When: Fri., March 20, 6 p.m. 2015
RACHEL HERRICK: OBEAST INVADES DURHAM
BLDG 3 @ GOLDEN BELT, DURHAM
FRIDAY, MARCH 20–SATURDAY, MARCH 21
I once took a middle-school class to see Rachel Herrick's installation Museum for Obeast Conservation Studies (MOCS) at Raleigh's Flanders Gallery. Wall panels resembling textbook pages and advertisements presented information about the North American Obeast, an obese humanoid mammal endangered by overhunting and habitat loss. A mural depicted the Obeast's evolution from aquatic origins to its current terrestrial form; a life-size model of an Obeast peered through thick glasses from a grassy knoll. By turns facetious and bitingly critical, Herrick's Obeast materials implicate our cruel, anxious prejudices about fat and the female body. To varying degrees, the girls in my class immediately got it. The boys, for the most part, rehearsed those prejudices by snickering, or—if they were mature enough to sense that snickering was mean-spirited—falling silent.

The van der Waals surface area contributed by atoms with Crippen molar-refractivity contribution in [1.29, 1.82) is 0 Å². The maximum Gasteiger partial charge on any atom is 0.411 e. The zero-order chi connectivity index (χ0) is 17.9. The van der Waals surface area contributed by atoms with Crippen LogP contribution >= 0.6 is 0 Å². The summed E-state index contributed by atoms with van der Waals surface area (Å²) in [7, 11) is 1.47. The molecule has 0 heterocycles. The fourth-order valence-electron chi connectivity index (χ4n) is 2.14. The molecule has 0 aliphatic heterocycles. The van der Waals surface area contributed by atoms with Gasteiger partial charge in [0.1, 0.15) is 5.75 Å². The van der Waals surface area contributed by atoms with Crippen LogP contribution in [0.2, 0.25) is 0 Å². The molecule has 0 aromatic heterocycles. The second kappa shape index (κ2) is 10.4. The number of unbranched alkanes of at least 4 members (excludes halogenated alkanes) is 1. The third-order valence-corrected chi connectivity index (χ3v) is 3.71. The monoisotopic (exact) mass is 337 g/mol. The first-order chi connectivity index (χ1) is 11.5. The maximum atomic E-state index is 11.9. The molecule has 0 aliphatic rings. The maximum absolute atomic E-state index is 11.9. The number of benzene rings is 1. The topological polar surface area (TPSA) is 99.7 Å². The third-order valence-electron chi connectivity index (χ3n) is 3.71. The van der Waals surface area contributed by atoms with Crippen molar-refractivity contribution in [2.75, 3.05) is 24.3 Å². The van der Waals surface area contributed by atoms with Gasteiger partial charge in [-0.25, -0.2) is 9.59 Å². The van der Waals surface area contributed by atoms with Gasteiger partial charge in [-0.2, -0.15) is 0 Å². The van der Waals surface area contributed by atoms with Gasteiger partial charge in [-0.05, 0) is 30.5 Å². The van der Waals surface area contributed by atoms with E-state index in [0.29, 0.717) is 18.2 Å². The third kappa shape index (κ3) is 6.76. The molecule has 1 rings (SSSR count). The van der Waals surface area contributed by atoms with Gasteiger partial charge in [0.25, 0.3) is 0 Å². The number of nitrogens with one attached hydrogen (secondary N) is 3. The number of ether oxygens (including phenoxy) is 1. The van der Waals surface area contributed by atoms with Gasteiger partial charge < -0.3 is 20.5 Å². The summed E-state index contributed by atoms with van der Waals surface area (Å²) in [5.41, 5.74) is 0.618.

After touring its components through Ireland and Canada in the group show The Missing Body, Herrick reconstructs MOCS at Golden Belt for a 24-hour pop-up exhibition as part of the "Off the Radar" series. The show runs uninterrupted overnight—I'm planning a 4 a.m. visit—with events including presentations by Obeast researchers, an Obeast Hole Championship (a game that evolved into cornhole), sing-alongs and chances for visitors to don lab coats and record video segments as Obeastologists. Hear researchers pontificate on the GPS-tagging of Obeasts at 7:30 p.m. Friday, or roll in at 9 a.m. Saturday for a mimosa buffet. Herrick saves the last hour of the installation (which she will lead without interruption) for an artist's talk and discussion of the work. 6 p.m., free, 807 E. Main St., Durham, 919-967-7700, www.goldenbeltarts.com. —Chris Vitiello